Don Follis: Pastors find it easy to put on masks
Though I have spent more than three-and-a-half decades in the ministry, I still occasionally think back to the first month of my campus ministry at the University of Illinois and remember what a longtime pastor told me. A nice 60-something pastor I met said, "Most pastors really have very few friends, son. By choosing the ministry, you have picked a good but lonely vocation."
Well, I'm a people person. People energize me. You can imagine my bewilderment when this friendly, experienced pastor said that serving in the ministry is lonely work.
Now that I counsel pastors, often I meet ministers who indeed are quite lonely, even though often they might be deeply enmeshed in relationships with people.
Pastors have wondered aloud to me, "Who are my real friends?"
"Who will be with me to the end, through thick and thin?" Even a young 30-year-old pastor asked me, "Where can I just be myself?"
These are some of the questions asked by J.R. Briggs in a new book entitled "Fail — Finding hope and grace in the midst of ministry failure" (InterVarsity Press 2014). In his discussions with pastors Briggs has discovered that pastors often say their loneliest point in the ministry is "right now."
My experience tells me three main factors lead to pastoral loneliness.
Astoundingly high expectations of what it means to be a pastor tops the list. Preaching and counseling and leading and mentoring and marrying and burying and figuring out what the best curriculum for the Sunday School teachers can all contribute to a long list with high expectations. As one pastor said to me, "I feel like I am always on."
Fear of confession is a second factor that worries pastors and contributes to loneliness. One pastor said, "Maybe it is pride or fear. Maybe both. But it keeps me in hiding."
A third cause is that our friends, often those who serve in church work with us, can wound us deeply. Briggs writes, "We want to process the most precious part of ourselves with the trusted friends who are trying to be helpful. But sometimes they can cause more pain by way of inaccurate theology, myopic perspective, trite responses and five-dollar answers to our million-dollar questions. Can we share how we are really feeling?"
Pastors who share their feelings of loneliness with me often combine them with two half-truths: Nobody is feeling what I am feeling, and when I'm finally a good enough pastor I will be worthy of love and respect. One pastor told me, "This is probably crazy, but I preach God's unconditional love to my flock and yet I live by a strict religious conditional arrangement to which I aspire but never reach."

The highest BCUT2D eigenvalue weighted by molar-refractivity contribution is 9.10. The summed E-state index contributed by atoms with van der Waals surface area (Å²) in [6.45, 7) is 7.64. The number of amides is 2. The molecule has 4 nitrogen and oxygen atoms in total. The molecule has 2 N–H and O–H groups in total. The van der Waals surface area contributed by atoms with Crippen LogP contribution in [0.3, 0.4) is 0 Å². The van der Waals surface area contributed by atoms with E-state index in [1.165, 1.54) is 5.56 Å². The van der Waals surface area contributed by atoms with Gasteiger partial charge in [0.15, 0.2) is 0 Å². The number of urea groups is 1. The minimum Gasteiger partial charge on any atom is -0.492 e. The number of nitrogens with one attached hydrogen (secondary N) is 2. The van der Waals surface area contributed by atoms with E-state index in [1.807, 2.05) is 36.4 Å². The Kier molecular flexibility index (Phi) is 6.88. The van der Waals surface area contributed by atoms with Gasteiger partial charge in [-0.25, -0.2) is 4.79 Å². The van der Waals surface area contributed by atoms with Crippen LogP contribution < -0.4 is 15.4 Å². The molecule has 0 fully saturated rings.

The elements leading to loneliness often get pastors quickly reaching for their masks. Fear is a great driver for us to create and securely fasten our masks. In his book "Fail," Briggs contends, "Masks are nothing more than emotional armor seducing us to believe we can remain unscathed."
Here are some of the masks that I most encounter: "I'm the strong one." This mask keeps a pastor at the center of people's world. Years ago a counselor said to me, "You are not the savior, Don. They already have one. Quit putting yourself at the center of their spiritual world."
Then there's the "I'm theologically educated" mask. Seminary training can lead pastors to think they have some mastery of biblical languages and are thus prepared for any situation. How ridiculous is that? No pastor, ever, is the source of all the answers. I've counseled pastors to please remove that mask along with the "I'm spiritually mature" mask while they are at it. It relieves them of having to try so hard.
How about the "I'm just like everyone else" mask? Some pastors so want to be liked they go to great lengths to show people they are not as irrelevant or out of touch as others might think. Why? Because it's tempting to bow to the idol of people pleasing and self-glorification.
Just this week I met with a pastor wearing the "I'm super busy" mask. Frankly, being so busy is an effective tool to keep people at arm's length. Wearing this mask allows a person to remain at a safe relational and emotional distance.
Pastors can use their schedules to hold people at bay which contributes to their loneliness. Briggs writes, "Not only do our calendars go unchecked and unchallenged, so does our motivation. ... Busyness glosses over wounds."
One of the pastors I just met with has the "See how vulnerable I am" mask as part of his attire. I couldn't seem to get to the core issue. He talked about vulnerability without ever being vulnerable. In veiled ways he seemed to be using his so-called vulnerability to mask how he was really doing.
I know that I, too, reach for my masks, especially when I feel judged by others or when, say, I feel I am absolutely clueless. But if I step back, try to identify my underlying emotions and brokenness, and invite God's loving kindness to have the seat of honor, perspective comes and confusion diminishes. Often I discover that God's mercy is right on the doorstep, just waiting to be invited in.
Don Follis has pastored in Champaign-Urbana for 35 years. He directs retreats and coaches leaders via blog.pastortopastorinitiatives.com. Contact him at firstname.lastname@example.org, and you can follow him on Twitter at @donfollis.